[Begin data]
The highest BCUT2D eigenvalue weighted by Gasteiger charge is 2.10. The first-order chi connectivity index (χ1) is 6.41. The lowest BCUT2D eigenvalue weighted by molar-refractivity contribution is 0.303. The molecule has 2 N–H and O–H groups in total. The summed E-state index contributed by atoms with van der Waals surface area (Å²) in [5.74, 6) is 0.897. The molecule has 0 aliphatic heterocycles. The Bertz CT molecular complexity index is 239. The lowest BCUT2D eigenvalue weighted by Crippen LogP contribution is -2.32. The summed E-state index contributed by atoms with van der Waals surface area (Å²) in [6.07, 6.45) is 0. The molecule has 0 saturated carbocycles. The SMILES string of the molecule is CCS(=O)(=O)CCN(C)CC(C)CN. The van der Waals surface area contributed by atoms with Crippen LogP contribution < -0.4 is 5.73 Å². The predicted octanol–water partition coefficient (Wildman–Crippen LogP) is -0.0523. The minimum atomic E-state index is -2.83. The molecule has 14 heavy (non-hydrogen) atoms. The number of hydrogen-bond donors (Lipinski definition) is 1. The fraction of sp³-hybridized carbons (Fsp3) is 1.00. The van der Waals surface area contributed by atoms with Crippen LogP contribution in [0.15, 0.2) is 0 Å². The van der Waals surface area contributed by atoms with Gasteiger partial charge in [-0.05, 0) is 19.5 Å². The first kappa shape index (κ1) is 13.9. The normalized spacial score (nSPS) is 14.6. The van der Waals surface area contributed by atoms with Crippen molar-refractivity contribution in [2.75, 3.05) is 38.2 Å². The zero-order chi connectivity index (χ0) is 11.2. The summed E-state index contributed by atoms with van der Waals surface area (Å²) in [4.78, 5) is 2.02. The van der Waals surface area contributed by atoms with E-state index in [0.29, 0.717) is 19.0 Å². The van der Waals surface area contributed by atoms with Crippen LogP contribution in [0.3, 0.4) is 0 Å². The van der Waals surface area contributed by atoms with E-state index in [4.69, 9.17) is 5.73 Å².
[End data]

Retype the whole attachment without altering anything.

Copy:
The highest BCUT2D eigenvalue weighted by Gasteiger charge is 2.10. The first-order chi connectivity index (χ1) is 6.41. The lowest BCUT2D eigenvalue weighted by molar-refractivity contribution is 0.303. The molecule has 2 N–H and O–H groups in total. The summed E-state index contributed by atoms with van der Waals surface area (Å²) in [5.74, 6) is 0.897. The molecule has 0 aliphatic heterocycles. The Bertz CT molecular complexity index is 239. The lowest BCUT2D eigenvalue weighted by Crippen LogP contribution is -2.32. The summed E-state index contributed by atoms with van der Waals surface area (Å²) in [6.07, 6.45) is 0. The molecule has 0 saturated carbocycles. The SMILES string of the molecule is CCS(=O)(=O)CCN(C)CC(C)CN. The van der Waals surface area contributed by atoms with Crippen LogP contribution < -0.4 is 5.73 Å². The predicted octanol–water partition coefficient (Wildman–Crippen LogP) is -0.0523. The minimum atomic E-state index is -2.83. The molecule has 14 heavy (non-hydrogen) atoms. The number of hydrogen-bond donors (Lipinski definition) is 1. The fraction of sp³-hybridized carbons (Fsp3) is 1.00. The van der Waals surface area contributed by atoms with Crippen LogP contribution in [0.15, 0.2) is 0 Å². The van der Waals surface area contributed by atoms with Gasteiger partial charge in [-0.05, 0) is 19.5 Å². The first kappa shape index (κ1) is 13.9. The normalized spacial score (nSPS) is 14.6. The van der Waals surface area contributed by atoms with Crippen molar-refractivity contribution in [2.75, 3.05) is 38.2 Å². The zero-order chi connectivity index (χ0) is 11.2. The summed E-state index contributed by atoms with van der Waals surface area (Å²) in [4.78, 5) is 2.02. The van der Waals surface area contributed by atoms with E-state index in [0.29, 0.717) is 19.0 Å². The van der Waals surface area contributed by atoms with Crippen LogP contribution in [0.3, 0.4) is 0 Å². The van der Waals surface area contributed by atoms with E-state index in [4.69, 9.17) is 5.73 Å².